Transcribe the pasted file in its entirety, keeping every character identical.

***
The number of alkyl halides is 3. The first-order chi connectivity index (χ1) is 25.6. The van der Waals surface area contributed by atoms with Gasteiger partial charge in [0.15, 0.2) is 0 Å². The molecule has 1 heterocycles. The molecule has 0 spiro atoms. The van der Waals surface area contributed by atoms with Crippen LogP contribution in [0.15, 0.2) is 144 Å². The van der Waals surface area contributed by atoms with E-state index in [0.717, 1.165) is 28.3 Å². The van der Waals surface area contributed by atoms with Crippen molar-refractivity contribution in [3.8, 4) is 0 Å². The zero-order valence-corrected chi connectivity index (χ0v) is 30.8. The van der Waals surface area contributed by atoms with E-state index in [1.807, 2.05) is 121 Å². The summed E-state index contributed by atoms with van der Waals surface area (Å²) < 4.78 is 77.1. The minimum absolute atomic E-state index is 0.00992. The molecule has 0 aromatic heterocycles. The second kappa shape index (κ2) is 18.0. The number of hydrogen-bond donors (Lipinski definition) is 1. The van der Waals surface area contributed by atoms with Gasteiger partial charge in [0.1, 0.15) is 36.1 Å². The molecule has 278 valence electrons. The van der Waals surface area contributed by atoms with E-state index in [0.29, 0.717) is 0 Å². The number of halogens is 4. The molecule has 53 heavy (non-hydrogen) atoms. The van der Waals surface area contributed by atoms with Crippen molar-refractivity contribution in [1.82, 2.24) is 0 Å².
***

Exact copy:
The number of alkyl halides is 3. The first-order chi connectivity index (χ1) is 25.6. The van der Waals surface area contributed by atoms with Gasteiger partial charge in [0.15, 0.2) is 0 Å². The molecule has 1 heterocycles. The molecule has 0 spiro atoms. The van der Waals surface area contributed by atoms with Crippen LogP contribution in [0.15, 0.2) is 144 Å². The van der Waals surface area contributed by atoms with E-state index in [0.717, 1.165) is 28.3 Å². The van der Waals surface area contributed by atoms with Crippen molar-refractivity contribution in [3.8, 4) is 0 Å². The zero-order valence-corrected chi connectivity index (χ0v) is 30.8. The van der Waals surface area contributed by atoms with E-state index in [1.807, 2.05) is 121 Å². The summed E-state index contributed by atoms with van der Waals surface area (Å²) < 4.78 is 77.1. The minimum absolute atomic E-state index is 0.00992. The molecule has 0 aromatic heterocycles. The second kappa shape index (κ2) is 18.0. The number of hydrogen-bond donors (Lipinski definition) is 1. The van der Waals surface area contributed by atoms with Gasteiger partial charge in [0.1, 0.15) is 36.1 Å². The molecule has 278 valence electrons. The van der Waals surface area contributed by atoms with E-state index in [0.29, 0.717) is 0 Å². The number of halogens is 4. The molecule has 53 heavy (non-hydrogen) atoms. The van der Waals surface area contributed by atoms with Crippen molar-refractivity contribution in [1.82, 2.24) is 0 Å².